Establish English reading proficiency as the standard for transition. HISD will transition limited-English-proficiency students as soon as they are able to demonstrate proficiency in English reading. Thereafter, all academic instruction will be provided in English. English reading proficiency will be the primary goal for all limited-English proficiency students upon entering an HISD school, no matter what the grade level.
Implement a standardized curricula and assessment program throughout the district. HISD will have in place standardized, grade-level curricula and accompanying assessment programs throughout the district. The curricula should: (a) emphasize English reading; and (b) have grade-level and content area proficiency standards for learning to read, write and speak English to ensure English language acquisition. Instruction in a native and/or second language is encouraged as long as rapid English language reading acquisition is primary.
Increase parental choice and involvement. HISD bilingual program offerings will contain options in bilingual instruction including opportunities for accelerated English language acquisition. The decision for which bilingual program to offer at individual schools will be made in accordance with HISD’s decentralized management structure. Within legal and administrative considerations, the decision on which bilingual program will be attended by the student will be made by the parent.
Increase the number of bilingual teachers. HISD will develop and implement a strategic plan to recruit, hire and retain certified or qualified bilingual teachers and provide them with the necessary training, instructional and resource materials.
Encourage fluency in two languages as a goal for all students. HISD will provide program offerings and opportunities that encourage all students to acquire two languages to compete in a global marketplace.
Our intent should be clear. Bilingual education at HISD must work. English language reading acquisition is primary. Second languages are encouraged. Bilingual-curriculum options will be established by HISD and selected by schools through site-based management. Parents, however, must be involved in their child’s education through the ability to participate in learning activities in the home and choosing the best bilingual program for their child, including accelerated programs.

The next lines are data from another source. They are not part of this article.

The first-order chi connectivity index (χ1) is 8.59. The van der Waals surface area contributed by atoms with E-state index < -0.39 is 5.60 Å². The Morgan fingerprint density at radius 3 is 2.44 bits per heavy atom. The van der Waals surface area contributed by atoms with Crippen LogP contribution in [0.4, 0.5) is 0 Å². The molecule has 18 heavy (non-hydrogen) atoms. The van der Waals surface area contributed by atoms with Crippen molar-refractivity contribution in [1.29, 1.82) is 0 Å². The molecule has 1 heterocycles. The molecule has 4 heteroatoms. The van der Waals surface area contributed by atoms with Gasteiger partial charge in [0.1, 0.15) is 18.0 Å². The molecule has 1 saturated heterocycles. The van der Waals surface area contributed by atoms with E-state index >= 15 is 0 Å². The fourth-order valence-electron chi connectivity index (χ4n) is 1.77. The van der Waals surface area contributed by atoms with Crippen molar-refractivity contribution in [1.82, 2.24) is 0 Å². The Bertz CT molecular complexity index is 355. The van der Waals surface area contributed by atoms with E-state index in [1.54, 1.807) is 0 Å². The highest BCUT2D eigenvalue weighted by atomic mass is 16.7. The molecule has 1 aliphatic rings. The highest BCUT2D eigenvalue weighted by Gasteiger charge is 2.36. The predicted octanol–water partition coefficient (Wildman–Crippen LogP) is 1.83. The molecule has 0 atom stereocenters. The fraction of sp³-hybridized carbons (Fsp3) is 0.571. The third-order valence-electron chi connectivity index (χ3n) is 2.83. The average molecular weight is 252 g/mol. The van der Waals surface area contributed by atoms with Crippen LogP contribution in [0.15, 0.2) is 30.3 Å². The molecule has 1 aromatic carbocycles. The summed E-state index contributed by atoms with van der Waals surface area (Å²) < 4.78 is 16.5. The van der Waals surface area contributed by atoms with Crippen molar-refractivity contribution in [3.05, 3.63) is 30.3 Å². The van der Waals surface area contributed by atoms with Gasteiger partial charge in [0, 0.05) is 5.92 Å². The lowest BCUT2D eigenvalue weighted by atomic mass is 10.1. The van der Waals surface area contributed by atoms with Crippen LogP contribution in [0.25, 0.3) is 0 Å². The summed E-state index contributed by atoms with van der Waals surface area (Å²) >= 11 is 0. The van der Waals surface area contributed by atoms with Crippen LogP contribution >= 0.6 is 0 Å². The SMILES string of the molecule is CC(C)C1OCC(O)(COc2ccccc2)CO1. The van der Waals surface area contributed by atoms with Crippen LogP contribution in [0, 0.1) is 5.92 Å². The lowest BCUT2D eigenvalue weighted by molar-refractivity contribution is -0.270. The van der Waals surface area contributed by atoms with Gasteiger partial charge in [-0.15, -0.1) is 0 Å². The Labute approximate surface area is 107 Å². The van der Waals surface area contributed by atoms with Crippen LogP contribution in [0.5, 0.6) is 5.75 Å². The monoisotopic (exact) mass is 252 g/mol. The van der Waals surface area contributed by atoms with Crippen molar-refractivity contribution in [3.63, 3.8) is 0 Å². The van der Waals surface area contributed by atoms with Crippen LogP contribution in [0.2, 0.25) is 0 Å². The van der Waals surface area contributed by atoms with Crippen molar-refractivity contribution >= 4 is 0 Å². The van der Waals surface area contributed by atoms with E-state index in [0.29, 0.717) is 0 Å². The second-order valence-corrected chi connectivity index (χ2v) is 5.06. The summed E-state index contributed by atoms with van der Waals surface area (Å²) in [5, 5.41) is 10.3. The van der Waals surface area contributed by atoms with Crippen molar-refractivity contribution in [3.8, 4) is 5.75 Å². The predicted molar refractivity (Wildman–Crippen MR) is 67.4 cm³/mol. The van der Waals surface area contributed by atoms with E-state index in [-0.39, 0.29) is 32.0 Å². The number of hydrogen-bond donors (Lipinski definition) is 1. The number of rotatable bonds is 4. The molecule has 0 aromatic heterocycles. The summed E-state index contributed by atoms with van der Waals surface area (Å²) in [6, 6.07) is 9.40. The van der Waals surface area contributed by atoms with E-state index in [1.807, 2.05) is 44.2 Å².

The role of the HISD board is to set policy. It will be up to the administration to determine exactly how these beliefs and goals will be implemented for the benefit of students. But, it is the board’s duty to do everything we can to educate Houston’s children. The school board, and the entire Houston community, will be watching HISD in the expectation that all Spanish-speaking children be afforded access to economic success through high academic achievement.
This policy initiative is a bold step forward in the education of HISD’s Spanish-speaking children. Reforming bilingual education to enhance accountability, academic performance expectations, English language acquisition standards, parent involvement and integrated curriculum objectives establishes higher standards for excellence and makes economic good sense. It is also the right thing to do. The result will be a more educated, literate and productive citizenry for Houston and the region.
Vasquez and Shadwick are members of the Houston Independent School District Board of Trustees. They are members of the board’s Subcommittee on Bilingual Education.